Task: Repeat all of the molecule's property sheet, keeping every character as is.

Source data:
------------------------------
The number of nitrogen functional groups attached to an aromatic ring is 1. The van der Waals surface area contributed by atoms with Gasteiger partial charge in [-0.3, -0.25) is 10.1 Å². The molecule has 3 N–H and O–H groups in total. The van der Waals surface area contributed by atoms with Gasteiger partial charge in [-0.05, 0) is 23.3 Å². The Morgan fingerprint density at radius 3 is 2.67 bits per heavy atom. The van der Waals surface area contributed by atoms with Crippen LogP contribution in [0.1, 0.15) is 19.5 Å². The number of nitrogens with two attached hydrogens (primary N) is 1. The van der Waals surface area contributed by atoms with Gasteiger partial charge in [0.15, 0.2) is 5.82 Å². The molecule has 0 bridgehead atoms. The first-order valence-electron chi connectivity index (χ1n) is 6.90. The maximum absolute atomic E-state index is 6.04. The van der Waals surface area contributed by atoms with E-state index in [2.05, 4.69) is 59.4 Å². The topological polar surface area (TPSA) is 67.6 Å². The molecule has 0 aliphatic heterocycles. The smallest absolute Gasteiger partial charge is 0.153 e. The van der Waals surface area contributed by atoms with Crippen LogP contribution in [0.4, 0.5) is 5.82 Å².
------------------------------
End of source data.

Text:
The number of nitrogen functional groups attached to an aromatic ring is 1. The van der Waals surface area contributed by atoms with Gasteiger partial charge in [-0.3, -0.25) is 10.1 Å². The molecule has 3 N–H and O–H groups in total. The van der Waals surface area contributed by atoms with Gasteiger partial charge in [-0.05, 0) is 23.3 Å². The Morgan fingerprint density at radius 3 is 2.67 bits per heavy atom. The van der Waals surface area contributed by atoms with Crippen LogP contribution in [0.1, 0.15) is 19.5 Å². The number of nitrogens with two attached hydrogens (primary N) is 1. The van der Waals surface area contributed by atoms with Gasteiger partial charge in [0.15, 0.2) is 5.82 Å². The molecule has 0 bridgehead atoms. The first-order valence-electron chi connectivity index (χ1n) is 6.90. The maximum absolute atomic E-state index is 6.04. The van der Waals surface area contributed by atoms with E-state index in [2.05, 4.69) is 59.4 Å². The topological polar surface area (TPSA) is 67.6 Å². The molecule has 0 aliphatic heterocycles. The smallest absolute Gasteiger partial charge is 0.153 e. The van der Waals surface area contributed by atoms with Crippen LogP contribution in [0.4, 0.5) is 5.82 Å².